Eating Disorders: Binge Eating (cont.)

If you'd like to learn more about this, you could read chapter seven of my book, Overcoming Binge Eating, which discusses the relationship between addiction and binge eating. It's written for the general public.

Member: For me, there definitely is a loss of control, I often feel like I am watching myself make a huge mistake, and I am aware that I don't want to do it, but I am helpless

Fairburn: That description is very typical of many people who binge eat. It's a very unpleasant experience.

Member: I cannot eat normal amounts of certain foods -- I binge on pasta. I cannot just eat a serving -- rather, I eat huge quantities. I am OK with most foods; just not pasta. Help.

Fairburn: Usually people who binge eat on a very specific food either are actively avoiding that food at all other times or have very specific association attached to that food. Does either of these situations apply to you?

Member: I didn't actively avoid the food until I realized it was what I binged on.

Fairburn: This might seem bizarre, but your "solution" to your problem of binging on pasta might well be making it much worse. With most people, it is extremely helpful in trying to stop this type of binge eating for them to actually eat in small quantities the food they're trying to avoid eating, but only at times when they feel in control. I suggest that you try eating pasta on occasions in which you're feeling in control and see what happens to the binges.

Member: Dr. Fairburn, I binge in response to my emotions, whether happy, sad, lonely, whatever. I tell myself and others that I respond to stress well with exercise, but I seem to find myself binging and exercising like mad as a response to the same stresses.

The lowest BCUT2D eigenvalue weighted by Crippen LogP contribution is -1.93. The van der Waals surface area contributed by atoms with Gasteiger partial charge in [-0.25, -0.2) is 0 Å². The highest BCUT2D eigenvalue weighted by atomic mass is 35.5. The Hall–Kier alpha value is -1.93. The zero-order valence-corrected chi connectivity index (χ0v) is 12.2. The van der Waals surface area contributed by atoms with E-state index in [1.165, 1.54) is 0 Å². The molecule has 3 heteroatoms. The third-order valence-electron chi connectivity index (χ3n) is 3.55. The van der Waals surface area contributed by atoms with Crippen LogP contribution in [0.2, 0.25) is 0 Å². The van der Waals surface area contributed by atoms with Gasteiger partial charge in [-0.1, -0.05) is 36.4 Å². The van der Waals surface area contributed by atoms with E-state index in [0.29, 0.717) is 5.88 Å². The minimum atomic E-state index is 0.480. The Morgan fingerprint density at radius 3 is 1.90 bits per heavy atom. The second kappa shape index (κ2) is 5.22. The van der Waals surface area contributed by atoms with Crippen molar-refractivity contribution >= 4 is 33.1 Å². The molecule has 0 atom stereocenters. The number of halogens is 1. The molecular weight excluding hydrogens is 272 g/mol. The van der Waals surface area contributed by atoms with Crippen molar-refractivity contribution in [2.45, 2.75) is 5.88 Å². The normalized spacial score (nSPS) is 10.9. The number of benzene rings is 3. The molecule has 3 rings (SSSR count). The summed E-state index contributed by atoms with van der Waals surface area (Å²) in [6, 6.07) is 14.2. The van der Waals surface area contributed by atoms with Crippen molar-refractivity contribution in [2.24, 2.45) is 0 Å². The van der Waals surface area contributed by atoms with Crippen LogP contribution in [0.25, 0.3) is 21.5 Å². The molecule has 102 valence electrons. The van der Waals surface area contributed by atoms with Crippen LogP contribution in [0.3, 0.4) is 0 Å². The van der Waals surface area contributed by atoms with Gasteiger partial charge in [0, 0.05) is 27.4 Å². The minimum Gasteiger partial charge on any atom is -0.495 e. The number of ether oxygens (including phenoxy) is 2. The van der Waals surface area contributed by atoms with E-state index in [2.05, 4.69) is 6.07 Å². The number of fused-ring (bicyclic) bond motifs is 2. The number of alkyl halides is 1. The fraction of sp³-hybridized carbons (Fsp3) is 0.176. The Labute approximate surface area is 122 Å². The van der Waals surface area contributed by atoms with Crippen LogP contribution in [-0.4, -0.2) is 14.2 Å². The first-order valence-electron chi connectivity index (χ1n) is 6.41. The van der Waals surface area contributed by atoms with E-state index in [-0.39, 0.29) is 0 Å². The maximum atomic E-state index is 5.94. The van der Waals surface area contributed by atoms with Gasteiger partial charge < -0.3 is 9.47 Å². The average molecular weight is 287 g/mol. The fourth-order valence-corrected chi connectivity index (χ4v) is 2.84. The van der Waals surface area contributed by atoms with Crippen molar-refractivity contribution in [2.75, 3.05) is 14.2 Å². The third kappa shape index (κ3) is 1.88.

Fairburn: What you describe is common. Binge eating is one way of affecting one's mood, as is exercising. So both forms of behavior can come to be used as a means of coping with feeling bad. The basic problem is that you are having difficulty coping with and accepting your mood states, and so either binge or exercise to adjust your mood. You might want to consider getting help for this.

Moderator: What are the long-term health consequences of binge eating?

Fairburn: There are none. That is to say there are no adverse effects of binge eating itself, but if anyone overate regularly, they are going to be at risk of developing obesity. This has many adverse health consequences, as we all know. The only other associated problem is if one purges -- that is, vomits or takes laxatives -- after binge eating, then the purging has adverse effects on one's health.


"Dieting creates craving for the foods one is avoiding [which is] why people often binge on the very foods they are avoiding."

Member: In all my many years of therapy for my eating disorder I've heard that we often eat for emotional reasons and if we could get to that underlying reason and solve that, we could then deal with the food issues, but it seems like I eat just because I WANT to eat.